Pastor Jim Kniseley presented this sermon at Trinity and St. Jacob’s on June 25, 2017, the 3rd Sunday after Pentecost. The gospel reading is Matthew 10:24-39.
Dear Friends in Christ,
The 10th chapter of Matthew’s Gospel is all about discipleship. Jesus really wants us to confront this question: Am I a disciple of Jesus or just a church member? The Bishop who ordained me put it this way: We Christians are not called to be successful in the eyes of the world. We are called to be faithful.
As you continue along the path of selecting your next permanent pastor, I pray that the number one criteria you are looking for is a pastor who will diligently teach you about discipleship.
Someone has likened the search for a pastor as driving along a road toward an uncertain destination. Writer Leonard Sweet has an insight on how a disciple travels along that road. He writes, you can’t drive forward without a rear-view mirror, but the front window faces forward, not backwards. What does he mean? Church members are often tempted to look at past good times and successes and try to repeat them, or we want to wallow in sorrow when we must face challenges. What we are called to do in scripture over and over again is this: we move into the future, as uncertain as that can be, and remember some lessons from scripture and from our past experiences.
The people of Israel, out in the desert, faced with heat and fatigue and lack of food and water, looked back to their slavery in Egypt and thought it seemed better in comparison. Then God spoke through Moses and said in essence, “Quit your belly aching, get going, move forward. I want you to head toward the land that I have given you. I will be your guide.”
What are some of Jesus’ words on discipleship that we heard in today’s gospel reading? Here are three: have no fear! The reason that Jesus speaks these words is this: if you are truly acting as a disciple of Jesus, you will encounter opposition and even persecution. It’s a promise! If Jesus experienced these things, then you as a disciple of Jesus will also experience these things.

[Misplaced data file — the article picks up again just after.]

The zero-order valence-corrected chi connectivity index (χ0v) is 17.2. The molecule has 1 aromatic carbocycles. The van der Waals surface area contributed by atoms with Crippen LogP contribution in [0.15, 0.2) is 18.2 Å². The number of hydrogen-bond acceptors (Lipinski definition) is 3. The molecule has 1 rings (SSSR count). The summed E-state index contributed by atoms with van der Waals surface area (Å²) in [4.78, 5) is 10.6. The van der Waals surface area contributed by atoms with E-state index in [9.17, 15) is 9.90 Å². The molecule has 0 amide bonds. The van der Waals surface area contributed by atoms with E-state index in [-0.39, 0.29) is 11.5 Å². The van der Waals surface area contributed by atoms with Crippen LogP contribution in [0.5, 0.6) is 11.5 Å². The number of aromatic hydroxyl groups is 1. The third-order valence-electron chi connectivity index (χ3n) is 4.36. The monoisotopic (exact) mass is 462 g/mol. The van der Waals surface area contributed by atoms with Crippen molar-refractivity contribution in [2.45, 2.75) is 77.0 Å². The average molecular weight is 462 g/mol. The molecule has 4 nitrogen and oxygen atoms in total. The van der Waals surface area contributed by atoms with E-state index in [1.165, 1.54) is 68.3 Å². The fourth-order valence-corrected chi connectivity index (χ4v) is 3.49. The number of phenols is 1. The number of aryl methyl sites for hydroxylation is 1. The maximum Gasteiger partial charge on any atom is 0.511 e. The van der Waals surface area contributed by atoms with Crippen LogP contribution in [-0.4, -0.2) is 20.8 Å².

So, be bold! You have God on your side. But know the costs upfront. You may not have the support of your family at home. You may stir up things so much that there is no peace.
Jesus says we disciples are to take up the cross and follow him. That means to witness to the right, to proclaim our faith, to confront injustice, to depend upon God for everything.
I received a book for my birthday from Joe, my son. It’s a book that you may not read, but Joe knew that it would mean a lot to me. It’s a book of sermons from pastors who preached in Nazi Germany. Talk about the difficulty of being a disciple. I recognize some of the names of these pastor theologians: Karl Barth, Dietrich Bonhoeffer, and Rudolf Bultmann. As you know, Dietrich Bonhoeffer was put to death by the Nazis for his participation in a plan to assassinate Hitler.
It is Pastor Martin Niemoller who spoke these words in 1946, after the war had ended, that I want to share today. I hope you’ve heard these words before:
They came first for the Communists,
and I didn’t speak up because I wasn’t a Communist.
Then they came for the trade unionists,
and I didn’t speak up because I wasn’t a trade unionist.
Then they came for the Jews,
and I didn’t speak up because I wasn’t a Jew.
Then they came for me,
and by that time no one was left to speak up.
Friends in Christ, you speak up and be bold and witness and be a disciple of Jesus Christ now and in the future!
Our hymn of the day is “Canticle of the Turning”. I chose it because it has meaning for all of us here today. We can hear an eternal message in the words, about the future of the world and life eternal. We can also hear about a message about this congregation and your search for the next pastor. I hear a message for me as I rejoice being with you for a season and now move to another interim ministry assignment. The words of this canticle are the words of the Magnificat, the words that Mary spoke when she was told that God had selected her to be the mother of his son, Jesus.